Frequent sauna bathing protects men against dementia

Frequent sauna bathing can reduce the risk of dementia, according to a recent study carried out at the University of Eastern Finland. In a 20-year follow-up, men taking a sauna 4-7 times a week were 66% less likely to be diagnosed with dementia than those taking a sauna once a week. The association between sauna bathing and dementia risk has not been previously investigated.

The effects of sauna bathing on the risk of Alzheimer’s disease and other forms of dementia were studied in the Kuopio Ischaemic Heart Disease Risk Factor Study (KIHD), involving more than 2,000 middle-aged men living in the eastern part of Finland. Based on their sauna-bathing habits, the study participants were divided into three groups: those taking a sauna once a week, those taking a sauna 2-3 times a week, and those taking a sauna 4-7 times a week.

The more frequently saunas were taken, the lower was the risk of dementia. Among those taking a sauna 4-7 times a week, the risk of any form of dementia was 66% lower and the risk of Alzheimer’s disease 65% lower than among those taking a sauna just once a week. The findings were published recently in the Age and Ageing journal.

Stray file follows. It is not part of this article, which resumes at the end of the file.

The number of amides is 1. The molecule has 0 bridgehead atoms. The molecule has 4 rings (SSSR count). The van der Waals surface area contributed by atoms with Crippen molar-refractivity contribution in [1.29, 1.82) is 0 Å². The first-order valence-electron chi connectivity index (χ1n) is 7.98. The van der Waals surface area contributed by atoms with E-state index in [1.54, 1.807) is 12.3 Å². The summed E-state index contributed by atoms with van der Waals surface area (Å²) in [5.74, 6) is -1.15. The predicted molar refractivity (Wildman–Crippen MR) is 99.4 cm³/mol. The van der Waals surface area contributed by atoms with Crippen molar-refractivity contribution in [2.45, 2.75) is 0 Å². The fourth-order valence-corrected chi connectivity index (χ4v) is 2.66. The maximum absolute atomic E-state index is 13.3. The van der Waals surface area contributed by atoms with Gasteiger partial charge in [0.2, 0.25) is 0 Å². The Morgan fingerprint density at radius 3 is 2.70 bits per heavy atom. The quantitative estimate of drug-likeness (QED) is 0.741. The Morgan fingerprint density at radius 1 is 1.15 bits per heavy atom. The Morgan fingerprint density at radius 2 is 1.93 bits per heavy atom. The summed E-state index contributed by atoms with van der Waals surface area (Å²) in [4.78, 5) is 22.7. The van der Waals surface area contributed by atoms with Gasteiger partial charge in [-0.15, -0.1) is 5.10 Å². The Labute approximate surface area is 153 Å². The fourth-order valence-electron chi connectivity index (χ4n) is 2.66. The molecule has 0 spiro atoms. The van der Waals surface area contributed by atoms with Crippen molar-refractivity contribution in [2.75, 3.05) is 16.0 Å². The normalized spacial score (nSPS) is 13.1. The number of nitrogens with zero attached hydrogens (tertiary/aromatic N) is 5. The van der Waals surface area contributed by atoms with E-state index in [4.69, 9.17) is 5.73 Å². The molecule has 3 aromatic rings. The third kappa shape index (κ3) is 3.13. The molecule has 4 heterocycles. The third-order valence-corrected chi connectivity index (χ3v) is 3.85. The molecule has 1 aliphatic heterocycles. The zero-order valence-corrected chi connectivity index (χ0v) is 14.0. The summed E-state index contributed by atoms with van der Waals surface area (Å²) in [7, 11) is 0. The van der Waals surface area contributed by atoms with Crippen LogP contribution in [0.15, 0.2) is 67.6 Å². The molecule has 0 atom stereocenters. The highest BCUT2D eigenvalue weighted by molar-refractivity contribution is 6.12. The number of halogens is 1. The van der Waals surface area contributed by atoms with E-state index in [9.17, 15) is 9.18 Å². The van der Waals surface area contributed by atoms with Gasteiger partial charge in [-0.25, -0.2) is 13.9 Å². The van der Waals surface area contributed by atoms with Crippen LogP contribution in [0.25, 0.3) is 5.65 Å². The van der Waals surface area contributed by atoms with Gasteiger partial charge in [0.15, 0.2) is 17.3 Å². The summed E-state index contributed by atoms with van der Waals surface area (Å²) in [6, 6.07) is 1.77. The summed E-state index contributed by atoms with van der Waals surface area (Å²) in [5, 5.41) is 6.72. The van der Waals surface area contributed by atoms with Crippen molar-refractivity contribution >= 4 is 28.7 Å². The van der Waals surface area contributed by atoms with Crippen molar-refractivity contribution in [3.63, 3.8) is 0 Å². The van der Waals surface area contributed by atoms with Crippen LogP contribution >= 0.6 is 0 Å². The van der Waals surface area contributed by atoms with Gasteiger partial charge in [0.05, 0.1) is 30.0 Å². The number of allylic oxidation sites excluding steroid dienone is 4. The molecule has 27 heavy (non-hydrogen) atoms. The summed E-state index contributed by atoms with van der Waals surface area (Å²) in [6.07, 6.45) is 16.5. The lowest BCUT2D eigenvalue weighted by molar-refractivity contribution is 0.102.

Previous results from the KIHD study have shown that frequent sauna bathing also significantly reduces the risk of sudden cardiac death, the risk of death due to coronary artery disease and other cardiac events, as well as overall mortality. According to Professor Jari Laukkanen, the study leader, sauna bathing may protect both the heart and memory to some extent via similar, still poorly known mechanisms. “However, it is known that cardiovascular health affects the brain as well. The sense of well-being and relaxation experienced during sauna bathing may also play a role.”

2 thoughts on “Frequent sauna bathing protects men against dementia”

  1. Thats funny because I guessed such an effect of taking hot bath, I will explain my supposed idea of pathophysiology : I have read that some dementia exists because the chaperone proteins have difficulty to works well because of an excess of protein misfolded , as if the cell get lightly hotter , the cell create more chaperone proteins , I guess that if the body get slightly hotter, the cells would create more chaperone proteins and would success in folding musfolded proteins responsible for the disease

    Reply

Leave a Comment

This site uses Akismet to reduce spam. Learn how your comment data is processed.

Science in the Morning

From anti-aging news to reporting from deepest space. One email, daily.